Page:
African-American women are also more likely than white women to develop hormone-negative breast cancer, a disease type that is unresponsive to hormone therapy drugs and thus more hard to treat.
It enrolled 10,273 USA women with HR+HER2-AN- breast cancer, which accounts for 23,000 of the 55,000 diagnoses in the United Kingdom each year. “They really had to pass the hat around”, said Dr. Otis Brawley, chief medical officer of the American Cancer Society, who had no role in the study but is familiar with its funding history.
This would mean those women can be spared chemotherapy, and its associated side effects, after surgery.
Data presented at the world’s biggest meeting of cancer doctors and scientists in Chicago shows these women have the same survival rates with or without chemo. “It’ll be great news for a lot of patients because they will get similar outcomes with less toxic treatment”.
The TAILORx trial used the Oncotype DX test, which is available on the NHS and which allows doctors to predict the likelihood of the breast cancer returning. All had received a mid-range Oncotype DX score. But this decision is being reviewed. A new USA study, TAILORx, has shown that up to 70% of these women could avoid this painful treatment, which has multiple side effects.
What did the study show? The hormone-blocking drug tamoxifen and related medicines, called endocrine therapy, have become an essential part of treatment for most women because they lower the risks of recurrence, new breast tumors and death from the disease.
The new research now indicates that these women in this range would most likely not benefit from the costly and often physically devastating chemotherapy protocol.
Looking ahead, Sparano hopes to see if this research could be applied to patients whose cancer has already spread to the lymph nodes, which is prognostic for a higher rate of recurrence.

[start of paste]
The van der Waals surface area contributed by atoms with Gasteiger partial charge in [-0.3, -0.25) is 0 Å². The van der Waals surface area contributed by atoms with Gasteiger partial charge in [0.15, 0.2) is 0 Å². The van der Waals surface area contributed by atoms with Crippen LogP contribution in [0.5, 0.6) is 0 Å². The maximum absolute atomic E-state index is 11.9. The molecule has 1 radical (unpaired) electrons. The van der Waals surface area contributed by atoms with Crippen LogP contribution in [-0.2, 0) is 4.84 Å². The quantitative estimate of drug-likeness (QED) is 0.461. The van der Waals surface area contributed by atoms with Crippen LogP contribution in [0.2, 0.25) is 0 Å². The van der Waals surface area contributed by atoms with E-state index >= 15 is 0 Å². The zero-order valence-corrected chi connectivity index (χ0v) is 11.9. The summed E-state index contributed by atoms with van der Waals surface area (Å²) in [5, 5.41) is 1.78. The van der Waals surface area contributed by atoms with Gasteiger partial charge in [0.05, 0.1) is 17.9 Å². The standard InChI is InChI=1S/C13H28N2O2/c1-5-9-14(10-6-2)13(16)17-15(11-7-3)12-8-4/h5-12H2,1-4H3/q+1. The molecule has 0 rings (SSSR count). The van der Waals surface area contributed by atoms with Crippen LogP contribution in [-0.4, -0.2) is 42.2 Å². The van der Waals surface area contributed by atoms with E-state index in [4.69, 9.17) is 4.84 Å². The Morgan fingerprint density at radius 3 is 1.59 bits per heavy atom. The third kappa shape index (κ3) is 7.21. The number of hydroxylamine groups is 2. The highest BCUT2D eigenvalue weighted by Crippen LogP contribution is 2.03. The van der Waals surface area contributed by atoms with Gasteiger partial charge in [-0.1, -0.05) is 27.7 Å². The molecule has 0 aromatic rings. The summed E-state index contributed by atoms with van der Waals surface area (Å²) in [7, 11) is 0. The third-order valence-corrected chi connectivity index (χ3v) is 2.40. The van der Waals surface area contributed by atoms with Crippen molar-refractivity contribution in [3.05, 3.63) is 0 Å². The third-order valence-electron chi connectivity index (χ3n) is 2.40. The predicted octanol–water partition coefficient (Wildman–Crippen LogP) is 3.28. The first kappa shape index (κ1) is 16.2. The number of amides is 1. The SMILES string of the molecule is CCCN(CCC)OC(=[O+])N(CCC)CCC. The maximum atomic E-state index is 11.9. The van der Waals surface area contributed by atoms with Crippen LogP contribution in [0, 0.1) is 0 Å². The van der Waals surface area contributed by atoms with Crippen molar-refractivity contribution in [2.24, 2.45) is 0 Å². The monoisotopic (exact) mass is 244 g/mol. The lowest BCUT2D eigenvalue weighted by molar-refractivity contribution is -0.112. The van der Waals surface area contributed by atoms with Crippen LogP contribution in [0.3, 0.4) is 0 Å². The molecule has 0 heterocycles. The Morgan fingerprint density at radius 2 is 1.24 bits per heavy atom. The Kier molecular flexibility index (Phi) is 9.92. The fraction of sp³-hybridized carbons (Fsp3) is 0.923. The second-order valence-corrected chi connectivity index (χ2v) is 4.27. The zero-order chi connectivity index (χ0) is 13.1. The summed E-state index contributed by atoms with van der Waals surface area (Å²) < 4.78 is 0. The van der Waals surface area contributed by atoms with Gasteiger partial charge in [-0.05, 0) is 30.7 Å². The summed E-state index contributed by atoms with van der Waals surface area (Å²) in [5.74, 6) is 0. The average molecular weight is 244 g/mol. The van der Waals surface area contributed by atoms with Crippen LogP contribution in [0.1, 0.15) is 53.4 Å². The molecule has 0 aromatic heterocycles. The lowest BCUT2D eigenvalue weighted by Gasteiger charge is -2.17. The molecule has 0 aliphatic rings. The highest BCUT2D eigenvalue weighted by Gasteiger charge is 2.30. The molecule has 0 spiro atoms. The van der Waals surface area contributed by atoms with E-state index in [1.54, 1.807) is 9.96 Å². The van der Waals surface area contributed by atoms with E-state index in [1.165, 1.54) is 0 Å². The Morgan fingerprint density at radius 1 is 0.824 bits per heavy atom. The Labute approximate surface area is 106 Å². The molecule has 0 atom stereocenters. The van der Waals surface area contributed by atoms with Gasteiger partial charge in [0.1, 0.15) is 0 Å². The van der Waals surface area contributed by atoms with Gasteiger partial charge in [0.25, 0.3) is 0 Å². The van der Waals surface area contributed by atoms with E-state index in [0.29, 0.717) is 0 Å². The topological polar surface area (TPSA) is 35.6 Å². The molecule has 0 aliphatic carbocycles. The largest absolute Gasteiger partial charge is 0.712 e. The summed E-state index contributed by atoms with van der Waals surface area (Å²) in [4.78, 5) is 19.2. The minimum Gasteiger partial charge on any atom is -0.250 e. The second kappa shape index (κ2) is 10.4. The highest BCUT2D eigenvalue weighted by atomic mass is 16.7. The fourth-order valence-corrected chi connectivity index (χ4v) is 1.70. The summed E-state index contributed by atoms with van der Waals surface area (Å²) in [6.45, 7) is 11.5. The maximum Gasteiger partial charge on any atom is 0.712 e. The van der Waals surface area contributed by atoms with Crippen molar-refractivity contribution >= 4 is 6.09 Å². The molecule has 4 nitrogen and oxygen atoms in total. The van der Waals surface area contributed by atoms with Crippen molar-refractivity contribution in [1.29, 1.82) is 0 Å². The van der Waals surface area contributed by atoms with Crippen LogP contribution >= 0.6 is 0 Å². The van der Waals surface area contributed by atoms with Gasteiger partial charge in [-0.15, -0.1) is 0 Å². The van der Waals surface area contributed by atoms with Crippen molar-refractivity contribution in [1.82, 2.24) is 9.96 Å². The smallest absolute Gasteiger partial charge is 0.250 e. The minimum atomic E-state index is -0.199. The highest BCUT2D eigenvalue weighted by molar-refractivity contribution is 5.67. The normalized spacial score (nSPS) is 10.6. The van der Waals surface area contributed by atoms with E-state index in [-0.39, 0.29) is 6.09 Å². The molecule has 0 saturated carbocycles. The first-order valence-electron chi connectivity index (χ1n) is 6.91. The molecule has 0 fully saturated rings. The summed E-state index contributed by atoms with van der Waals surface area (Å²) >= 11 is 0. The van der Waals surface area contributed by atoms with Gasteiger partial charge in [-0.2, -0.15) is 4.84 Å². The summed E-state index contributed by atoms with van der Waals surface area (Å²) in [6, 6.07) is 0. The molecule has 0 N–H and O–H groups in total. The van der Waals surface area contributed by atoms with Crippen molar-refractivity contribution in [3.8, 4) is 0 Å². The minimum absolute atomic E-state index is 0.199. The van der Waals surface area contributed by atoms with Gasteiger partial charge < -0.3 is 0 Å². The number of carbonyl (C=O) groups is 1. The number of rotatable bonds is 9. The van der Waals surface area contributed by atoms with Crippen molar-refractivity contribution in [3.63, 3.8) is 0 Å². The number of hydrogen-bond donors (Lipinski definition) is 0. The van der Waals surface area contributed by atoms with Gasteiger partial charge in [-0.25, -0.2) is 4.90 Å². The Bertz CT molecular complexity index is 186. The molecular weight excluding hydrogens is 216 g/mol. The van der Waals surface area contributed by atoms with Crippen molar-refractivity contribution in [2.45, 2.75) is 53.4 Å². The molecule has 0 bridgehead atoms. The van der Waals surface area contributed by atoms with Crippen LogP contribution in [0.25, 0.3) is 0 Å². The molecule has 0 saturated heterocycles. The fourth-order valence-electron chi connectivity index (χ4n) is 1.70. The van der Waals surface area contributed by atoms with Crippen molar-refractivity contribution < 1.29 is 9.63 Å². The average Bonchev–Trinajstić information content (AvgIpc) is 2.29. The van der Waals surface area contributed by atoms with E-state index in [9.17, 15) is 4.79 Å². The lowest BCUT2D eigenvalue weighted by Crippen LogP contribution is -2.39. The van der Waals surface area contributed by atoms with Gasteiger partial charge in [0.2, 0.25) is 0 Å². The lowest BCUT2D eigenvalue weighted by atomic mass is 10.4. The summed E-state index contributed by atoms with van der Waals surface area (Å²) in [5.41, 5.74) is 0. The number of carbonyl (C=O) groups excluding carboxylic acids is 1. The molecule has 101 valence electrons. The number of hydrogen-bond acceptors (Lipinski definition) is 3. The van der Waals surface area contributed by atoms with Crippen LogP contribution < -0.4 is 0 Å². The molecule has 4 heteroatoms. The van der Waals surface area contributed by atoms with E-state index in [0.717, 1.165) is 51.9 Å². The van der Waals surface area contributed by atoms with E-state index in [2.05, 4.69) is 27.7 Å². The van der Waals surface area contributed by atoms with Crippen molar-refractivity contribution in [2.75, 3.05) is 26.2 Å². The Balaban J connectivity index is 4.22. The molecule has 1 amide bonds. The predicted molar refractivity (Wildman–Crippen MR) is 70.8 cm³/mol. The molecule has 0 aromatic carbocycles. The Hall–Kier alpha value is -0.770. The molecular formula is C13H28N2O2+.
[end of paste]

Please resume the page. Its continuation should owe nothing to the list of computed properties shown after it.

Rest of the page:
However, there is still uncertainty about the benefit of chemotherapy for most patients who have a midrange score, they specified.
More than 10,000 women, aged 18 to 75, were randomly assigned to receive chemotherapy followed by hormone therapy, or hormone therapy alone.
It’s been nine years and almost all women tested in both groups are still alive.
It’s a major health headline this morning: a landmark new study finds most women with the most common form of early-stage breast cancer can safely skip chemotherapy.
Dr. Lisa Carey, a breast specialist at the University of North Carolina’s Lineberger Comprehensive Cancer Center, said she would be very comfortable advising patients to skip chemo if they were like those in the study who did not benefit from it. For those people, the side effects of chemotherapy could have been avoided, without making the treatment any less effective. But the researchers who conducted this new controlled experiment found that chemotherapy provided no additional benefit over hormone treatments alone. And for those with scores of 26 or above, 13 percent went on to develop metastatic cancer despite receiving both hormonal treatment and chemotherapy, the team said.
About 17 percent of women had high-risk scores and were advised to have chemo.
Where did these results come from?
Albain is excited to share the study results with her clients in her practice.
Steven Rosenberg, who is leading the ongoing clinical trial, suggests this is an exciting early result, highlighting that this kind of treatment is not cancer-type specific but can be applied to a broad variety of different cancers.